In all the brouhaha over James Dobson being given secret information, I have maintained all along that James Dobson is lying. He first claimed to be given information by the White House that was “confidential” and that he “probably shouldn’t have” that made him endorse the Miers nomination, but he couldn’t say what that information was. After threats of a potential subpeona to come before the Judiciary committee and reveal what he was told (quite a reasonable threat, I might add; the White House certainly has no business sharing secret information with supporters that is not also given to the Judiciary committee), Dobson went on his radio show and said he would reveal what he was told by Karl Rove in a conversation before the nomination was announced.
Dobson said then that Rove told him the following: A) that Miers was an evangelical Christian who attended a conservative evangelical church; B) that she had been a member of Texas Right to Life; C) that she had pressed the ABA to change their position on abortion when she was head of the ABA of Texas; and D) that many of the other potential candidates had turned down the nomination because of the difficulty of the confirmation process. I’ve already dealt with the absolute absurdity of the last claim. Anyone who thinks that Michael Luttig, Michael McConnell, or Samuel Alito would have turned down the job they have been grooming for their entire life is too naive to take seriously. And the first three were all a matter of public record and widely reported, so they obviously couldn’t be “confidential” and too secret to be revealed. So what’s left?
The speculation, of course, has been that Dobson had received assurances that Miers would vote to overturn Roe v Wade if she had the chance. After all, when he mentioned on his radio show on October 3rd that he had this secret information, it was immediately after he spoke about praying that he was right about this nomination because the lives of millions of babies was at stake. Well in today’s Wall Street Journal, conservative columnist John Fund reveals that this is exactly what happened, it just happened in a separate phone call involving two of Miers’ closest friends, a phone call arranged by the White House:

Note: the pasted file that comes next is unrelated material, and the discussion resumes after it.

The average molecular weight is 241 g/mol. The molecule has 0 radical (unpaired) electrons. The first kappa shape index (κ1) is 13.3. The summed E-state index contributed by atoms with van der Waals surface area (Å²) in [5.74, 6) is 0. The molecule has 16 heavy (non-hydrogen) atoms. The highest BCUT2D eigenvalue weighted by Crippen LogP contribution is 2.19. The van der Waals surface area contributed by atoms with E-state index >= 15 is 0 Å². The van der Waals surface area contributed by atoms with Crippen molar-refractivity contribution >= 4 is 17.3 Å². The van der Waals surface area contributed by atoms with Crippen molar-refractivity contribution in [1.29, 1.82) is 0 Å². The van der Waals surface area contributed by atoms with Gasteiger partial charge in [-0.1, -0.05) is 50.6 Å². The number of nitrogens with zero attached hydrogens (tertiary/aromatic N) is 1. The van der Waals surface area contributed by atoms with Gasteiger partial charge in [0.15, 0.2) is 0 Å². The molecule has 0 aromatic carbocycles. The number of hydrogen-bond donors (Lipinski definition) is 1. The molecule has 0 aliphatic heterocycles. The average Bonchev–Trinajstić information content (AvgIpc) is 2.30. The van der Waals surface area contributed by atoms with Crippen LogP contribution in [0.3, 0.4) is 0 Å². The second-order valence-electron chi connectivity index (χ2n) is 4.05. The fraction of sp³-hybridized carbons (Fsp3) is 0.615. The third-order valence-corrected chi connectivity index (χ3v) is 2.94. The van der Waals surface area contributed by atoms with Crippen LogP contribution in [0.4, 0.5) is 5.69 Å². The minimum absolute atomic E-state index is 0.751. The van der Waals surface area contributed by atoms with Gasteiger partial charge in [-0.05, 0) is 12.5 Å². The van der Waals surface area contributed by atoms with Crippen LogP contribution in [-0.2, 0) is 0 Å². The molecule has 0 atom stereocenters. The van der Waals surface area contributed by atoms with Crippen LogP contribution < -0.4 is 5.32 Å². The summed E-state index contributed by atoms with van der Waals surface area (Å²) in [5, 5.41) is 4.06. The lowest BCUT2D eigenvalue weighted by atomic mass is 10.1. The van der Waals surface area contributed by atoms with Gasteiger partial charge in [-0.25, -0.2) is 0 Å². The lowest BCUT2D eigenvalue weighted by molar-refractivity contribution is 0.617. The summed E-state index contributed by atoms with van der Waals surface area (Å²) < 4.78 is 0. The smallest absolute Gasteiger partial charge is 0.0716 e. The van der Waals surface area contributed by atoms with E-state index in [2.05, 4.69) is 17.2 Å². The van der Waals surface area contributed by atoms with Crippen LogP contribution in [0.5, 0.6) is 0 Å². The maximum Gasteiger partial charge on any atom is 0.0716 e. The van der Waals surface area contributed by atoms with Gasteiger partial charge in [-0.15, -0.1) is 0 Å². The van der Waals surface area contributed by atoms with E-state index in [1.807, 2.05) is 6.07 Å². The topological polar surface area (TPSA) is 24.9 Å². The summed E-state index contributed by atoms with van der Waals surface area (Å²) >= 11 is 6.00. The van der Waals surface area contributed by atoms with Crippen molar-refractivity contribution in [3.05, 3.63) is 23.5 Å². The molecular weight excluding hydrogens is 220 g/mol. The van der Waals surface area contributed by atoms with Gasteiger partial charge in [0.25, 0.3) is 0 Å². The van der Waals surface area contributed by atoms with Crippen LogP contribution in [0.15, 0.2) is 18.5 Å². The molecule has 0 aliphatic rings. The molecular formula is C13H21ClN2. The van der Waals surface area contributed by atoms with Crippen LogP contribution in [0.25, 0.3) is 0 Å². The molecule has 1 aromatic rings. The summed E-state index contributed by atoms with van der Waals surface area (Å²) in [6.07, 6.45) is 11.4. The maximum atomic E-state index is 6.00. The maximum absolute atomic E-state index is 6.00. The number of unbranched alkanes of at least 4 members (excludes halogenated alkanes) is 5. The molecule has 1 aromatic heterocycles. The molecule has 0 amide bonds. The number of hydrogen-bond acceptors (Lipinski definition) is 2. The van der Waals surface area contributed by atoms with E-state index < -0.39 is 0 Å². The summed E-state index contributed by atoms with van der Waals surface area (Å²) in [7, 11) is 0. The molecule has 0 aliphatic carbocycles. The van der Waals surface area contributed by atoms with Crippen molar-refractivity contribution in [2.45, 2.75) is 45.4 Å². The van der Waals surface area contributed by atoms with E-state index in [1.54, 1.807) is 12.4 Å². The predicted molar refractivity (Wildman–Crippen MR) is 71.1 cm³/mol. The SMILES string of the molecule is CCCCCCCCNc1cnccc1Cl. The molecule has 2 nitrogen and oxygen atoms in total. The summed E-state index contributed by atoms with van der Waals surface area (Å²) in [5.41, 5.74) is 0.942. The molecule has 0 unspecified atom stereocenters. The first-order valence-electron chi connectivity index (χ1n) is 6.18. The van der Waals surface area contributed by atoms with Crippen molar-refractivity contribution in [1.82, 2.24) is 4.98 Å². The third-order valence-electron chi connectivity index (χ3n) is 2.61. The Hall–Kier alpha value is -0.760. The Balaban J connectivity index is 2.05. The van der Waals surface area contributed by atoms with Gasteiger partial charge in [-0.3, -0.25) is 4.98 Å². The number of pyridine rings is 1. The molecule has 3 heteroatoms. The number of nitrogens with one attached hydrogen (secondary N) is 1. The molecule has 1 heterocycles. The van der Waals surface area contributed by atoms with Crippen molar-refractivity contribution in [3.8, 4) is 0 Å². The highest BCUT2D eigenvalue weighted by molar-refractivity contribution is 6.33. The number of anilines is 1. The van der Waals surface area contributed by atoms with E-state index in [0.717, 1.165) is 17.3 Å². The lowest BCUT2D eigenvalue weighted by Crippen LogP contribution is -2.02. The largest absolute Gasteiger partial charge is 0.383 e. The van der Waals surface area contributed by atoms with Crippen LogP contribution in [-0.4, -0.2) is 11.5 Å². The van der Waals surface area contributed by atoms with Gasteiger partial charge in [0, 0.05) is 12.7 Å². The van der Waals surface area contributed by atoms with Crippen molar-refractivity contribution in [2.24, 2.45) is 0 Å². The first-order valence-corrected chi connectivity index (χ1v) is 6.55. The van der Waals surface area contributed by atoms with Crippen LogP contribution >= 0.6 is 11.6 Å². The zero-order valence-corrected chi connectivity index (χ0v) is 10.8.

Mr. Dobson quelled the controversy by saying that Karl Rove, the White House’s deputy chief of staff, had not given him assurances about how a Justice Miers would vote. “I would have loved to have known how Harriet Miers views Roe v. Wade,” Mr. Dobson said last week. “But even if Karl had known the answer to that–and I’m certain that he didn’t because the president himself said he didn’t know–Karl would not have told me that. That’s the most incendiary information that’s out there, and it was never part of our discussion.”
It might, however, have been part of another discussion. On Oct. 3, the day the Miers nomination was announced, Mr. Dobson and other religious conservatives held a conference call to discuss the nomination. One of the people on the call took extensive notes, which I have obtained. According to the notes, two of Ms. Miers’s close friends–both sitting judges–said during the call that she would vote to overturn Roe…
Mr. Dobson says he spoke with Mr. Rove on Sunday, Oct. 2, the day before President Bush publicly announced the nomination. Mr. Rove assured Mr. Dobson that Ms. Miers was an evangelical Christian and a strict constructionist, and said that Justice Hecht, a longtime friend of Ms. Miers who had helped her join an evangelical church in 1979, could provide background on her. Later that day, a personal friend of Mr. Dobson’s in Texas called him and suggested he speak with Judge Kinkeade, who has been a friend of Ms. Miers’s for decades.
Mr. Dobson says he was surprised the next day to learn that Justice Hecht and Judge Kinkeade were joining the Arlington Group call. He was asked to introduce the two of them, which he considered awkward given that he had never spoken with Justice Hecht and only once to Judge Kinkeade. According to the notes of the call, Mr. Dobson introduced them by saying, “Karl Rove suggested that we talk with these gentlemen because they can confirm specific reasons why Harriet Miers might be a better candidate than some of us think.”